It's official. The Catholic Knight is retired.  I'm hanging up the helmet and passing the torch. There will be no more articles, no more commentaries, no more calls to action. THIS BLOG IS CLOSED. I've spent a very long time thinking about this, I believe the time has come, and is a bit overdue.  I want to thank my readers for everything, but most especially for your encouragement and your willingness to go out there and fight the good fight. So, that being the case, I've spend the last several weeks looking for bloggers who are fairly active, and best represent something akin to the way I think and what I believe.  I recommend the following blogs for my readers to bookmark and check on regularly. Pick one as your favourite, or pick them all. They are all great..... In His Majesty's Service, THE CATHOLIC KNIGHT

Monday, October 30, 2006

Some Good Advice for the Democratic Party

THE CATHOLIC KNIGHT: There's a simple message here for the Democratic Party. The Evangelical vote is not a monolith. There is a great diversity among Evangelicals on many issues, some of which the Democrats would find common ground with. The problem for Democrats is Pro-Life and Pro-Family issues, because that's the one thing most Evangelicals (and a growing number of Catholics) do march in lockstep on. To understand this issue clearly, Democrats should stop and consider how these issues look to Evangelicals. The typical Democratic line: "I'm personally opposed to abortion and gay-marriage but..." simply won't work. It never has, and it never will. To better understand how Evangelicals (and practicing Catholics) feel about this issue, the closest historical comparison Democrats can grasp would be slavery and segregation. Can you imagine a politician in 1860 saying: "I'm personally opposed to slavery but..."? Or can you imagine a politician in 1960 saying: "I'm personally opposed to segregation but..."? To the abolitionist of 1860, there is no room for the word "but." To the civil rights marcher in 1960, there is no room for the word "but." Either you're for it or against it, and your actions will speak louder than words. One cannot expect Evangelicals and Catholics to compromise on issues like abortion and gay-marriage anymore than one could expect an abolitionist or a civil rights marcher to compromise on the issues of slavery and segregation. It just isn't going to happen. If you want to harvest those votes, than as a politician, you're going to have to adopt those political issues as your own, and if you're a Democrat trying to beat a Republican, than you're going to have to demonstrate your adopted position through ACTION! Many Republicans like to talk the talk, but few are willing to walk the walk.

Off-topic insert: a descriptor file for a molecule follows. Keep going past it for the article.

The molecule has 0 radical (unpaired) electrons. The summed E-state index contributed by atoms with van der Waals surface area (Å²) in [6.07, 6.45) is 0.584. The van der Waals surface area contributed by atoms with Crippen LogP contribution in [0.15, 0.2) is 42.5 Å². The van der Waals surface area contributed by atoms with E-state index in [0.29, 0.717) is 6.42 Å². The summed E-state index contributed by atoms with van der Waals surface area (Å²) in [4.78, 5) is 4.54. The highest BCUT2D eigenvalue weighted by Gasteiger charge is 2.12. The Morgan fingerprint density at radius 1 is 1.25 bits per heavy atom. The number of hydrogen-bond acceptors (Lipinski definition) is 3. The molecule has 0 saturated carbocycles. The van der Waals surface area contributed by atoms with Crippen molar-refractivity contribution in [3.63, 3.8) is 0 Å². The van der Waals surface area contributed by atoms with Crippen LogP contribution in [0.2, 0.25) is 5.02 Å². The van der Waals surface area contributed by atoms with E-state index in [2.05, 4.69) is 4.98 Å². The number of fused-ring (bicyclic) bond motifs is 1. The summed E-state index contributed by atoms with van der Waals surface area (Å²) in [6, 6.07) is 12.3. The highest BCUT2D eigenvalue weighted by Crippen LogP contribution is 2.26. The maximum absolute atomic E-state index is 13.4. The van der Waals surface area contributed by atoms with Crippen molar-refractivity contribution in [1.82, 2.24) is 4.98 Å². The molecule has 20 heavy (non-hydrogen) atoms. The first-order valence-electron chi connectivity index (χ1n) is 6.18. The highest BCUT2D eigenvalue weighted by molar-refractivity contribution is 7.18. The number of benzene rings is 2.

It is possible for the political field to be leveled once again. It is possible for Democrats and Republicans to start competing with each other on economic and social issues. But until Democrats really and truly (through action not just talk) start adopting the issues held most dear to Evangelicals and practicing Catholics, that just isn't going to happen.

Certainly, history will record that the Democratic alliance to pro-homosexual and pro-abortion issues has caused the party to fall into disfavor with Evangelicals and Catholics. This is true even for relatively liberal Evangelicals (and a growing number of liberal Catholics). As we enter the 21st century, Evangelicals and Catholics will play a greater role in American politics. Being on the wrong side of core Evangelical and Catholic issues, (such as Life and Family), is a place no sensible party should want to be. The Democratic Party would do well to heed this advice for the future, especially after their disappointing election results this November 7th. Ah, but you say all the polls indicate Democrats are winning. Is it possible I know something the mainstream pollsters don't know? I guess you could say that...

By Nathan Black

A new Baylor Religion Survey contradicted commonly held views about Evangelical Christians and their political, social and cultural views, which are stereotyped as conservative.

The survey found a large number of evangelicals holding liberal views on certain matters while maintaining conservative views on such issues as abortion and gay marriage. Conversely, many non-evangelicals were found to hold not just liberal views on some cultural issues.

Among evangelicals, the Baylor survey revealed that 50 percent think the government should not fund faith-based organizations; 50 percent indicate that the government should distribute wealth more evenly in this country; 74 percent of evangelicals believe that it is very important to seek social and economic justice; and 76 percent of evangelicals believe that the government should do more to protect the environment....

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